What you need to know about Employment Practices Liability Insurance (EPLI)
I’ve seen numerous places that the Equal Employment Opportunity Commission (EEOC) receives around 100,000 charges of employment discrimination a year — hardly a drop in the bucket. Employment discrimination claims are only one type of claim covered by EPLI Insurance. Furthermore, businesses are three times more likely to be sued by an employee or former employee than to experience fire damage (something nearly every business insures against occurring). In addition to heavy defense costs, the average compensatory award in a federal employment discrimination case is around $500,000 and growing. This excludes defense costs and punitive damages. In summary, EPLI related claims are relatively common and are growing in frequency. Such claims can lead to a devastating liability for businesses.
As similarly described in resources devoted to the ins and outs of insurance coverage, like www.IRMI.com, Employment Practices Liability Insurance is a type of liability insurance covering wrongful acts arising from the employment process. EPLI provides protection against many kinds of employee lawsuits, including claims of:
Breach of employment contract
Failure to promote
Deprivation of career opportunity
Wrongful infliction of emotional distress
Mismanagement of employee benefit plans
The most frequent types of claims covered under such policies include: wrongful termination, discrimination, sexual harassment, and retaliation. The policies generally cover management personnel, directors and officers, and even employees as insureds. The most common exclusions are for bodily injury, property damage, and intentional/dishonest acts. Employment Practices Liability Insurance policies are written on a claims-made basis. The forms contain “shrinking limits” provisions, meaning that insurer payment of defense costs—which are often a substantial part of a claim—reduce the policy’s limits. This approach contrasts with commercial general liability policies, in which defense is covered in addition to policy limits. Although EPLI is available as a stand-alone coverage, it is also frequently sold as part of a management liability package policy.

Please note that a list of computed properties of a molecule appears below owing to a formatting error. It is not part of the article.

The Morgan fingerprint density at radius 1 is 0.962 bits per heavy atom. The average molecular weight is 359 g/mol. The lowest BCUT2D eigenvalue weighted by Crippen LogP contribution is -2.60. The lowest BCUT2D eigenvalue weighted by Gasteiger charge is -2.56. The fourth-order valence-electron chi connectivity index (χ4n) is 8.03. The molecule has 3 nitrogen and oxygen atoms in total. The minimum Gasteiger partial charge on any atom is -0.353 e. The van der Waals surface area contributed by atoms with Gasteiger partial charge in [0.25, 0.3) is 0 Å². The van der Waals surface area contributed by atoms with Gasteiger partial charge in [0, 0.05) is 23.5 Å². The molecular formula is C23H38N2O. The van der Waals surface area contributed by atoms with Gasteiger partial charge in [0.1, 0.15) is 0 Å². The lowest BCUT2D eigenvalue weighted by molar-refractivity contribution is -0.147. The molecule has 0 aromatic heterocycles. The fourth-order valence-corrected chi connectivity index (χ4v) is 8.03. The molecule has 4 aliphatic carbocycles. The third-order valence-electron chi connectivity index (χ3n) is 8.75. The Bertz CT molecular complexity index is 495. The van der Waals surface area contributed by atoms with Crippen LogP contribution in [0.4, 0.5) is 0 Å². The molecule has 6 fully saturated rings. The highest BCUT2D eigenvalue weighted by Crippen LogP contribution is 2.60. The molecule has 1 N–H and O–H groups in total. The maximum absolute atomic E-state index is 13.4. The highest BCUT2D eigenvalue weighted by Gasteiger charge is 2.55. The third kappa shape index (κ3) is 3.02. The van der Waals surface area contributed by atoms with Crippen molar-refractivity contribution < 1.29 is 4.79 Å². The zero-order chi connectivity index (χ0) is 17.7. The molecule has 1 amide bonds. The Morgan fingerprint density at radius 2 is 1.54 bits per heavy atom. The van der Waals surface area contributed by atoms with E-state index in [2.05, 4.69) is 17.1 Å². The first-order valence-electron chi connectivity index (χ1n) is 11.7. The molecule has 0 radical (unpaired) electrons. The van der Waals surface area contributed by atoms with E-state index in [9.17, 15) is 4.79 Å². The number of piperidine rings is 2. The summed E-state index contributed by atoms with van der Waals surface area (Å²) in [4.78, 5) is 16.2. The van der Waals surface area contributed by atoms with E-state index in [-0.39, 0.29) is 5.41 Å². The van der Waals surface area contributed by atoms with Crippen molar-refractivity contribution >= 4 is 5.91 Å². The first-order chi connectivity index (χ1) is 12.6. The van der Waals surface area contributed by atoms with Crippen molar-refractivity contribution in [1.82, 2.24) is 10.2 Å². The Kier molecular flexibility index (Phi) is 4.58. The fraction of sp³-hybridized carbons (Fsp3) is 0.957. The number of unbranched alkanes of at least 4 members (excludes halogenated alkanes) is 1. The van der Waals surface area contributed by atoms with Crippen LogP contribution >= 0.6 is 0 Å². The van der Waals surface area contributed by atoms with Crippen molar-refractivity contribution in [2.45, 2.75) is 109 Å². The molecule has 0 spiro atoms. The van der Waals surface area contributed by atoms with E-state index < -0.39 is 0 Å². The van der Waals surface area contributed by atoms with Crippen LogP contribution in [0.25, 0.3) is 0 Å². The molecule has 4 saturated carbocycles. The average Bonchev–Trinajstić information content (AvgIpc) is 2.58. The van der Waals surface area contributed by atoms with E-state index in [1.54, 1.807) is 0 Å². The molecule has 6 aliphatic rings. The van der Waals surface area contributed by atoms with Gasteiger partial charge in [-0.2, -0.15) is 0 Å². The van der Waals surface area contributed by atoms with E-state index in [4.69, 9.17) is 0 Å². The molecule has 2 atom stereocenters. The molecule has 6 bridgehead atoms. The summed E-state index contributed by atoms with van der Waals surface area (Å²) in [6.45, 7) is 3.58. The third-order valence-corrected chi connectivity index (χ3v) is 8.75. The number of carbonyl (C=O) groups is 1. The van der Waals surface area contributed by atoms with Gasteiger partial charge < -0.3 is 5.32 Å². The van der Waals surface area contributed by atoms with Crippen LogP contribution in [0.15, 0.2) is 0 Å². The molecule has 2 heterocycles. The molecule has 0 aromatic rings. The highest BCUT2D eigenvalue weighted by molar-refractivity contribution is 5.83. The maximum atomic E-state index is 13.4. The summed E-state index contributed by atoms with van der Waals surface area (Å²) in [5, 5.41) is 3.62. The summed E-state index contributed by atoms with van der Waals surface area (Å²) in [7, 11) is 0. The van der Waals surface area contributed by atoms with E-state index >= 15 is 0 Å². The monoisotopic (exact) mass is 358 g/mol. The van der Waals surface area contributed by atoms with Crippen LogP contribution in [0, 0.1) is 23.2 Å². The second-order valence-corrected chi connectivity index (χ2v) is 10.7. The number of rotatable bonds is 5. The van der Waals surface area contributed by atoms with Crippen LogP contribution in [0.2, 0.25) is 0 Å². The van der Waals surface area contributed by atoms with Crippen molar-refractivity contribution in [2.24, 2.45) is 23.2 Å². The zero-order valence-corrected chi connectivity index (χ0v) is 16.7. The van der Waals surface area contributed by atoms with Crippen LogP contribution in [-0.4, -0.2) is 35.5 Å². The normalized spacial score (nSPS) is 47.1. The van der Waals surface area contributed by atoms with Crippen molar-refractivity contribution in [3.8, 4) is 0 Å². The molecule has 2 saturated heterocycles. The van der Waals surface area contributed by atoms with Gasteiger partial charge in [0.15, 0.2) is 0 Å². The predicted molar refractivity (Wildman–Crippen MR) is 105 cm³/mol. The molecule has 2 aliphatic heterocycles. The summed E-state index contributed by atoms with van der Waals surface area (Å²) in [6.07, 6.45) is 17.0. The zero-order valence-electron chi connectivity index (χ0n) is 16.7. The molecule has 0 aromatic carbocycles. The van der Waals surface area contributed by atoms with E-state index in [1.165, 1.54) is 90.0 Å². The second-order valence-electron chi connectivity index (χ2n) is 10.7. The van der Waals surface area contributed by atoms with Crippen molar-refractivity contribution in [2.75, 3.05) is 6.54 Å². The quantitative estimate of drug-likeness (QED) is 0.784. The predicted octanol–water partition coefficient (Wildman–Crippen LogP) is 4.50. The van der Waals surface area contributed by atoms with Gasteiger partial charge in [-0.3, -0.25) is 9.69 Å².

Employment Practices Liability Insurance Coverage can vary substantially among insurance carriers. Some of the most important considerations include whose acts are covered which is beneficial to be as broad as possible. This is especially beneficial to independent contractors, a company’s board of directors (and it’s affiliates) and leased or seasonal employees and volunteers. The definition of which claims are covered can vary. It is beneficial to the insured for the definition to be as broad as possible. Another relevant clause related to EPLI coverage is the “hammer clause”. A strict hammer clause means an insurer must seek an insured’s approval prior to accepting a settlement offer. This requires the insured to be responsible for all additional costs which accrue above the cost of an offered settlement. Typically the insurer recommends the insured accept. A soft hammer is sometimes available which is similar to the hammer clause. Except that the insured and insurer split the costs above the cost of the settlement at some agreed upon percentage (often 50/50). Retention limits and limits of insurance are also relevant. There are often higher deductibles/retention associated with EPLI claims than other types of insurance. Retention levels and limits of insurance substantially affect the cost of EPLI policies.
The Hartford, one of the leaders in providing Employment Practices Liability Insurance, provides numerous claims examples. One example includes a retaliation claim where an employment offer was rescinded. The claimant alleged the offer was rescinded due to complaints about sexual harassment where as the employer claims the offer was rescinded due to the applicant’s overreaching in the hiring process. The case didn’t settle due to the applicant’s hefty demands. While the insured prevailed at trial with a defense verdict, they were left with $254,000 in defense costs (which are generally covered under EPLI policies). As with many examples, the insured may prevail in the claim (or make a modest settlement), but defense costs often run up into the hundreds of thousands. Without adequate EPLI insurance, that could lead to devastating liability for insureds (or lead to ill-advised settlements to avoid defense costs).